Law Society calls for 28-day limit on police bail

  • 28 May 2013
  • From the section UK
Man arrested by police
Image caption People arrested can sometimes be kept on police bail for months or years and are not always charged

More than 57,000 people are on police bail in England, Wales and Northern Ireland, according to figures obtained by the BBC.

In one case a person arrested three-and-a-half years ago remains on bail.

The Law Society told BBC Radio 5 live it wanted a review of police bail practices and said there should be a statutory time limit on police bail.

The data was collated from 34 of the 44 police forces that responded to a Freedom of Information request.

Bail in Scotland is granted by courts and not by the police.

The data, obtained by a BBC Radio 5 Live Freedom of Information request shows that at least 57,428 people are currently on bail. Of those, 3,172 have been waiting for more than six months for a decision on charges.

There is currently no limit on how long a person can be kept on police bail before a decision on whether to charge them is made.

There have been a number of high-profile cases of people who have been held waiting on police bail for a lengthy period.

They include former News of the World executive Neil Wallis, who was arrested on suspicion of phone hacking in 2011 and on bail for 19 months before being told he would not face any charges.

The figures include one case of a man who has not been told whether or not he will be charged, despite having been arrested and bailed by the Metropolitan Police three years and eight months ago.

The force said the man was a 45-year-old who was arrested in October 2009 on suspicion of fraud. He is next due to answer bail in August.

A spokesman for the Met said: "We are aware of the length of bail time in this case, which has been a very lengthy and complex fraud investigation."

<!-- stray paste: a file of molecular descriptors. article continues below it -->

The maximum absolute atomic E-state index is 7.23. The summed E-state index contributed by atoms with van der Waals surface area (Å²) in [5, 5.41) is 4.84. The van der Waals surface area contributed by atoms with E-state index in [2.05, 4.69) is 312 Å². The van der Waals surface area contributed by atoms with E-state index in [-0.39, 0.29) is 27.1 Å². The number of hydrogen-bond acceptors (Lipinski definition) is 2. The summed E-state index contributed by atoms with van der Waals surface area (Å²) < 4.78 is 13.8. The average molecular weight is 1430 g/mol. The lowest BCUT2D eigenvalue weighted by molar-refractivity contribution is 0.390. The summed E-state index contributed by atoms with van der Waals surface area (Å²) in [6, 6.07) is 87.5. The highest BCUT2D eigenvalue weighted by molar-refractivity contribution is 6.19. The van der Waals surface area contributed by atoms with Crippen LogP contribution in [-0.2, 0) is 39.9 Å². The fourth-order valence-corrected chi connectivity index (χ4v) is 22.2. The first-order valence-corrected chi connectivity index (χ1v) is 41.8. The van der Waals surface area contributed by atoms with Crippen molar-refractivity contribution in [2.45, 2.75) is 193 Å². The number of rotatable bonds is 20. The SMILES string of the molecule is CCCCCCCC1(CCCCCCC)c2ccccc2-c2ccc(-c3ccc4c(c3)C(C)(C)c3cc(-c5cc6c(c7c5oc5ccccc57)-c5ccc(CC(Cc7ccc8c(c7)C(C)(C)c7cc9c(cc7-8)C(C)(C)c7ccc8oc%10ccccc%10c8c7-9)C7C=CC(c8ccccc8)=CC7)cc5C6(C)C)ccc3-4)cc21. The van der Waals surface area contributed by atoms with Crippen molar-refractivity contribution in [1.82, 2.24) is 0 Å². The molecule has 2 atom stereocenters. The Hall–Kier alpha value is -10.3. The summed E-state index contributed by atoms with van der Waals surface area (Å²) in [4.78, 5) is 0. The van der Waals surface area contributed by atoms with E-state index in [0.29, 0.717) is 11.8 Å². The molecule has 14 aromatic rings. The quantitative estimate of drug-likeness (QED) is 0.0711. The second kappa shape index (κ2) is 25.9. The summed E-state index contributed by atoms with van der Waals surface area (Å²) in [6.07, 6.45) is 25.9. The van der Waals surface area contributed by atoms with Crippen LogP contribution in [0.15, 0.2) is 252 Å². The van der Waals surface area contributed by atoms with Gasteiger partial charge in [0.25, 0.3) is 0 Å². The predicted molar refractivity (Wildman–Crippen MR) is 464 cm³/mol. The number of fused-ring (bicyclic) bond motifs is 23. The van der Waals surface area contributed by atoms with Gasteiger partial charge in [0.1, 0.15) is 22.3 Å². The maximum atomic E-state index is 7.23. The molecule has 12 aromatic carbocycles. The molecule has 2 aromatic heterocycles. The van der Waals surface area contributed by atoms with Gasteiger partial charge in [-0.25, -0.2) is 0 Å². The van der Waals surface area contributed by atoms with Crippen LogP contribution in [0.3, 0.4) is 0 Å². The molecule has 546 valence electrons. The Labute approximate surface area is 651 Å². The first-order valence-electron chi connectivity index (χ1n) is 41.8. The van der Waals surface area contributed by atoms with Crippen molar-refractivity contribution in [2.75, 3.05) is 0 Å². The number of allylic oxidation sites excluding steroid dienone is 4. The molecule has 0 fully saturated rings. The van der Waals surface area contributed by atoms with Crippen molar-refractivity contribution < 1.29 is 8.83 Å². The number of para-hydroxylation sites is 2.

'Review needed'

Conditions can be placed on police bail, which can include curfews and restrictions on movement and financial transactions while an investigation continues.

Image caption Neil Wallis: "21 months of hell for my family"

The Law Society of England and Wales says people are often left "in the wilderness" while police decide whether or not they should be charged with a crime.

Richard Atkinson, chairman of the society's criminal law committee, believes the limit should be set at 28 days.

He said: "I would call for a 28-day statutory maximum period for police bail. But it could be extended by applying to a magistrate.

"There, police would have to explain what stage they were at in their investigation and why a further 28-day extension of bail was necessary."

Steven, a former teaching assistant from Newcastle, told the BBC: "After I was arrested, I was on bail for five months before I was told that no further action would be taken against me."

He was arrested in connection with an allegation of sexual assault, which turned out to be false.

Media captionThe Law Society's Richard Atkinson: "There's an attitude among some officers to put off until tomorrow"

Steven said being on police bail and waiting for a decision from the Crown Prosecution Service (CPS) could have a big impact on the lives of those arrested.

He said: "I was suspended from my job and I was scared to leave the house because I was paranoid that people knew I was a police suspect.

"I became severely depressed and contemplated suicide. The uncertainty of not knowing when my ordeal would be over was awful."


Andrew, a mortgage broker from Shropshire, was arrested with his wife in September 2010 on suspicion of conspiracy to launder money.

His bail ended this month, two years and eight months later.